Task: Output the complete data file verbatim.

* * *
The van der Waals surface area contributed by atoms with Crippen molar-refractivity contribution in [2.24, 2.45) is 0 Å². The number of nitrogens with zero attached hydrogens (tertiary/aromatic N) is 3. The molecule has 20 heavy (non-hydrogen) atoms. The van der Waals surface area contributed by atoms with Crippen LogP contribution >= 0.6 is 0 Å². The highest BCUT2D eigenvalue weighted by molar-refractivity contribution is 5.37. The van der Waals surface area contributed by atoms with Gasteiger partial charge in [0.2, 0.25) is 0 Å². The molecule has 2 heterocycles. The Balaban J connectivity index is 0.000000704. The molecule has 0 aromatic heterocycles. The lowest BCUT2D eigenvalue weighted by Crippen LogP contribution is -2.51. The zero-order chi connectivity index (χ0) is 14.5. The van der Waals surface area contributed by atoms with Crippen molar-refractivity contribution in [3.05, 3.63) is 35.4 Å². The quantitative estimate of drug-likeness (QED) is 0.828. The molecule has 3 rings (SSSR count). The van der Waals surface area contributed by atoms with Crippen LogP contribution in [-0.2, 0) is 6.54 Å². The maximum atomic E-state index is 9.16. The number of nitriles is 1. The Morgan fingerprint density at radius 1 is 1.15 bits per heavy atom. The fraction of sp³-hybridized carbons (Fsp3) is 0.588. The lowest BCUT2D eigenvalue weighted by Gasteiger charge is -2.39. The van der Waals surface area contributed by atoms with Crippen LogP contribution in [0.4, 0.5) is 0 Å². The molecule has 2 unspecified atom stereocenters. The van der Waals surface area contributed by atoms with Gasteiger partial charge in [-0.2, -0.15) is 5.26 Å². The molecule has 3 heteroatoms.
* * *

The van der Waals surface area contributed by atoms with Crippen molar-refractivity contribution in [2.24, 2.45) is 0 Å². The number of nitrogens with zero attached hydrogens (tertiary/aromatic N) is 3. The molecule has 20 heavy (non-hydrogen) atoms. The van der Waals surface area contributed by atoms with Crippen LogP contribution >= 0.6 is 0 Å². The highest BCUT2D eigenvalue weighted by molar-refractivity contribution is 5.37. The van der Waals surface area contributed by atoms with Gasteiger partial charge in [0.2, 0.25) is 0 Å². The molecule has 2 heterocycles. The Balaban J connectivity index is 0.000000704. The molecule has 0 aromatic heterocycles. The lowest BCUT2D eigenvalue weighted by Crippen LogP contribution is -2.51. The zero-order chi connectivity index (χ0) is 14.5. The van der Waals surface area contributed by atoms with Crippen molar-refractivity contribution in [3.05, 3.63) is 35.4 Å². The quantitative estimate of drug-likeness (QED) is 0.828. The molecule has 3 rings (SSSR count). The van der Waals surface area contributed by atoms with Crippen LogP contribution in [-0.2, 0) is 6.54 Å². The maximum atomic E-state index is 9.16. The number of nitriles is 1. The Morgan fingerprint density at radius 1 is 1.15 bits per heavy atom. The fraction of sp³-hybridized carbons (Fsp3) is 0.588. The lowest BCUT2D eigenvalue weighted by Gasteiger charge is -2.39. The van der Waals surface area contributed by atoms with Crippen LogP contribution in [0.4, 0.5) is 0 Å². The molecule has 2 unspecified atom stereocenters. The van der Waals surface area contributed by atoms with Gasteiger partial charge in [-0.2, -0.15) is 5.26 Å². The molecule has 3 heteroatoms.